For the first week, I recommend that they stick to one octave scales only, to get used to the transposing octave and using the proper fingerings. I usually refer them to Taffenel and Gaubert exercise 1, telling them not to go past D3 no matter how well practice is going. I also tell them not to do more than 10-15 minutes on piccolo and to pay attention to how tired their lips are. They are also told to reserve piccolo for the last 10-15 minutes of their practice time so that they are already relatively warm before tackling the piccolo. Most students are excited to have at it, but they need to proceed with caution. If they struggle with getting a sound, it can be damaging to their confidence. If they strain the muscles in their embouchure, it can be damaging to their playing overall. They need to know that it is ok if they only play a few minutes each day during the first week or two. I do emphasize that the only way to progress is to have a plan and build endurance.
Step three comes after they have accomplished a regular tone (it doesn’t have to be perfect). This is the point where I introduce long tones (because doing this the first week would bore them to death). I use the long tones with a drone and have them do one and two octave arpeggios stopping on a decided upon note to hold. This introduces them to the beginnings of learning to tune the piccolo to another instrument. No matter how perfect our intonation is with a tuner, it ultimately comes down to being in tune with others. You may be 15 cents out of tune with your tuner, but if you are matching the rest of the ensemble, then you are in tune. I like to build a strong sense of intonation with my students and teach them the tools to work on the flexibility that they will need as a piccolo player. I like using the drone with arpeggios because it lets them multitask. They are working on familiarity with key signatures, preparing quizzable material for playing tests, getting comfortable with the air changes on the octave shifts AND working on intonation.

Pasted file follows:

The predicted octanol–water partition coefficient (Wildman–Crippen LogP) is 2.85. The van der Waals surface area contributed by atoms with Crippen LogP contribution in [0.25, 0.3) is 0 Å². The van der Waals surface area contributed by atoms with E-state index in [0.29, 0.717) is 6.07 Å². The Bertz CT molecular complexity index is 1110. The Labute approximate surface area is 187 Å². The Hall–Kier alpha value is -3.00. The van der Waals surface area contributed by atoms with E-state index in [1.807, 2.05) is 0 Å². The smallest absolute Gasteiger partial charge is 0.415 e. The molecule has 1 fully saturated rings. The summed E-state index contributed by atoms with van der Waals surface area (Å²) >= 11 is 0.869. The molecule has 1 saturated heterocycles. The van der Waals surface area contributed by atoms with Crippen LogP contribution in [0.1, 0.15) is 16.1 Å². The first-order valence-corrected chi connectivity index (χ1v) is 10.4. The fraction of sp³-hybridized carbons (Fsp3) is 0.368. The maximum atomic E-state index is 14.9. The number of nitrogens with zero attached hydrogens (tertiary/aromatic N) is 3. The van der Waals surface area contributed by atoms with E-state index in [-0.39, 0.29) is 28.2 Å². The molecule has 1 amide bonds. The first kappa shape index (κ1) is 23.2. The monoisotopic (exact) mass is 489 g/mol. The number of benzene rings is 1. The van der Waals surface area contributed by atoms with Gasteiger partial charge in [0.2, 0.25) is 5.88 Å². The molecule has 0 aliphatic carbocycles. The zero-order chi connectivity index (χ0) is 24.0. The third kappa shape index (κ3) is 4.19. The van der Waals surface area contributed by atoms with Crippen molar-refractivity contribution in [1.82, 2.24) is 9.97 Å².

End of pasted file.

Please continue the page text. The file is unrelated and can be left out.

Step four is to have some repertoire ready for the young piccolo player. Keep in mind that range is important early on. Music can’t go below D, because the piccolo doesn’t go any lower. It also shouldn’t go past the third octave D early on because that is the range that needs more control and embouchure strength. I have found that the best repertoire to use is Baroque music. Traversos and piccolos have similar “best” ranges due to acoustics and the fact that the traverso doesn’t have the lower C or C#. The Baroque composers knew this about the flute of that era and much of the flute music from this period stays within the confines of this range. Telemann Fantasies are especially lovely on piccolo. They have the perfect range, unaccompanied, movements in different styles, and they are harmonically easy to hear. They make for wonderful first repertoire on the piccolo so you can learn a new piece and discuss stylistic concepts.
Step four is to give them the names of some well know piccolo players to listen to. Over the last 50 years or so, there have been quite a few players rising to the level of concert artists on the piccolo. The piccolo is now seen as a true solo instrument and there are even a handful of books out there specifically for the piccolo now. Back in the day, everything was labeled as, “exercises for the flute and/or piccolo.” This lead so many to believe that they were interchangeable and thus the stigma was born.
I hope this article was helpful to those out there dealing with the beginning piccolo players. I also offer another starting point that I have a personal interest in sharing. My own dissertation was meant to be used as a reference for anyone interested in the piccolo. There is a brief history, discussion of mechanical developments, resources, and an annotated bibliography to help find more resources should you need them. It has been downloaded over 2400 times already and it is free and available to download at the link below. Good luck and happy piccolo playing!
The Piccolo in the 21st Century: History, Construction, and Modern Pedagogical Resources